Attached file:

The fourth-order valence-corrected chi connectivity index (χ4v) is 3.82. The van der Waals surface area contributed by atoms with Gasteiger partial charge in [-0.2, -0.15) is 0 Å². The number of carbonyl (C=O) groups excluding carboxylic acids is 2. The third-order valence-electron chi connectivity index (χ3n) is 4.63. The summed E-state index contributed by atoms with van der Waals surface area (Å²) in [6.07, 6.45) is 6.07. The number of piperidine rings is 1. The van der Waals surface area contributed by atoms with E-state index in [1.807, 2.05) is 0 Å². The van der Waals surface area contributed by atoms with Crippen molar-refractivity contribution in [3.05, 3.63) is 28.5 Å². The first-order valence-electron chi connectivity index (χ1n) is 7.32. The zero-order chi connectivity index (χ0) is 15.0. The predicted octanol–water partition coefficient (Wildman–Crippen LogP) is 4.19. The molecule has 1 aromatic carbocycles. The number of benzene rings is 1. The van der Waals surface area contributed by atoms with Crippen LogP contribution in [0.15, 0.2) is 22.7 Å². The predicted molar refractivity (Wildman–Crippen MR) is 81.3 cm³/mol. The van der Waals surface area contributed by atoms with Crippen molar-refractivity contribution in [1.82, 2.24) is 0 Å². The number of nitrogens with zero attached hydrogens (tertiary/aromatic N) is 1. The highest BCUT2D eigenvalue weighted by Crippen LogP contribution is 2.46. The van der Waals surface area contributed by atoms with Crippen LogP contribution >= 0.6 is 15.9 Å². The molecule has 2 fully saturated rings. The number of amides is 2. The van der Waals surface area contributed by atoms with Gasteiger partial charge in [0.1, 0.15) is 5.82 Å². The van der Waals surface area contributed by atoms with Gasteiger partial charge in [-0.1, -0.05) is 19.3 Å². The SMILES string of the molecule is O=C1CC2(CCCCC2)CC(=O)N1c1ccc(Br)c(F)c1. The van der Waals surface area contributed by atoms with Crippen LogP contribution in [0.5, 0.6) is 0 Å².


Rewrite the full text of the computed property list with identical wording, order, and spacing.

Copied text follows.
The fourth-order valence-corrected chi connectivity index (χ4v) is 3.82. The van der Waals surface area contributed by atoms with Gasteiger partial charge in [-0.2, -0.15) is 0 Å². The number of carbonyl (C=O) groups excluding carboxylic acids is 2. The third-order valence-electron chi connectivity index (χ3n) is 4.63. The summed E-state index contributed by atoms with van der Waals surface area (Å²) in [6.07, 6.45) is 6.07. The number of piperidine rings is 1. The van der Waals surface area contributed by atoms with E-state index in [1.807, 2.05) is 0 Å². The van der Waals surface area contributed by atoms with Crippen molar-refractivity contribution in [3.05, 3.63) is 28.5 Å². The first-order valence-electron chi connectivity index (χ1n) is 7.32. The zero-order chi connectivity index (χ0) is 15.0. The predicted octanol–water partition coefficient (Wildman–Crippen LogP) is 4.19. The molecule has 1 aromatic carbocycles. The number of benzene rings is 1. The van der Waals surface area contributed by atoms with Crippen LogP contribution in [0.15, 0.2) is 22.7 Å². The predicted molar refractivity (Wildman–Crippen MR) is 81.3 cm³/mol. The van der Waals surface area contributed by atoms with Crippen molar-refractivity contribution in [1.82, 2.24) is 0 Å². The number of nitrogens with zero attached hydrogens (tertiary/aromatic N) is 1. The highest BCUT2D eigenvalue weighted by Crippen LogP contribution is 2.46. The van der Waals surface area contributed by atoms with Crippen LogP contribution >= 0.6 is 15.9 Å². The molecule has 2 fully saturated rings. The number of amides is 2. The van der Waals surface area contributed by atoms with Gasteiger partial charge in [0.1, 0.15) is 5.82 Å². The van der Waals surface area contributed by atoms with Gasteiger partial charge in [-0.1, -0.05) is 19.3 Å². The SMILES string of the molecule is O=C1CC2(CCCCC2)CC(=O)N1c1ccc(Br)c(F)c1. The van der Waals surface area contributed by atoms with Crippen LogP contribution in [0.5, 0.6) is 0 Å².